The Gift of Grace to a Grieving Co-Worker
It was hot on the July day my son Phoenix died, many years ago. I only know that because in the summers since, around the anniversary, if the weather was sweltering, my husband would say it reminded him. For a long time after Phoenix died unexpectedly and suddenly of Meningitis B at age 7 months and 4 days, I wasn’t aware of much, except that my beautiful, sparkly boy was gone – not the weather, not whether I was hungry or what I used to like to eat or do.
The one thing that penetrated the pain of his loss was love – from my family, friends and my co-workers. I could feel that. I was able to take two months off work from my job as an editor at a newspaper. My co-workers not only covered for me but donated their vacation time to make sure my time away was paid for. They came to my son’s funeral. The ones I was closest to brought my husband and me food and sat with me in my deepest pain. They consulted with a grief counselor about what I might need when I went back to work and, when I did, they surrounded me with such care. I struggled to concentrate at work and, for the first time in my life, it was hard for me to write. But I was given such grace.
It can be uncomfortable talking about grief in the workplace. Sometimes the loss is very fresh; many have to return to work after only a few days of bereavement time. We may not know the grief someone is holding. And even if we do, we may not know what to say so we ignore it. But showing up is everything. It’s so powerful that all these years later, alongside the pain of my son’s death, I remember the profound love I was surrounded by.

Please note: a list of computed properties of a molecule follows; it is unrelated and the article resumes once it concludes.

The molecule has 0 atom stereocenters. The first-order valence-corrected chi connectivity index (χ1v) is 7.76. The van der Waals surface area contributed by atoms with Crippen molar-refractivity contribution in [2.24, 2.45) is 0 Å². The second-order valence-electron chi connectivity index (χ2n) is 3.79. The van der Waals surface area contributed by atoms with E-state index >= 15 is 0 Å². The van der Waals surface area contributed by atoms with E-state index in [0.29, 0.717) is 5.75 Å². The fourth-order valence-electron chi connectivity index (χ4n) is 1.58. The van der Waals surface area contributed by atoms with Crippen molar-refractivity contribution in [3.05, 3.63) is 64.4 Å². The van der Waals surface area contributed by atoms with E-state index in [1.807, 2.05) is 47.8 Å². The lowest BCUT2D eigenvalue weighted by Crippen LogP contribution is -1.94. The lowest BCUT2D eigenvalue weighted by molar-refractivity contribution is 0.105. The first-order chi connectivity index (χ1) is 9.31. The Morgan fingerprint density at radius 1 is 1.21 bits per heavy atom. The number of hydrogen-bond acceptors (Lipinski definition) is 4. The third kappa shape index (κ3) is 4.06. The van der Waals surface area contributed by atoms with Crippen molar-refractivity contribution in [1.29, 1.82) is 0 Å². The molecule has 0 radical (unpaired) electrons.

Here are 4 things my colleagues did for me that you can do to help a grieving co-worker:
- Look them in the eye when they return to work and tell them you are glad to see them. Don’t avoid them. Include them in the types of conversations or jokes you did before.
- Acknowledge the loss when the person returns to work. Cards sometimes are better than talking to them directly so that they can open and read them at a time of their choosing. It’s also a physical reminder that they can look at later and know they are not alone.
- If you are close to the person, remember the anniversary of the day their loved one died, or the birthday or other significant dates and offer to cover for them if they want to take the day off. (Even now, my wonderful colleagues do this for me.)
- If you are the manager, understand that grief is not linear and that the person may have a harder time a week or a month after they return than when they first did, especially as they settle into a new normal they never wanted to have without their loved one.
- Realize that grief is physical and that the person may be forgetful or take longer to accomplish the tasks they used to do. Give them grace.
For more tips, read Linda’s piece on 23 more things to do to support grieving parents in Today Parenting.
Photo: Christina Wocintechchat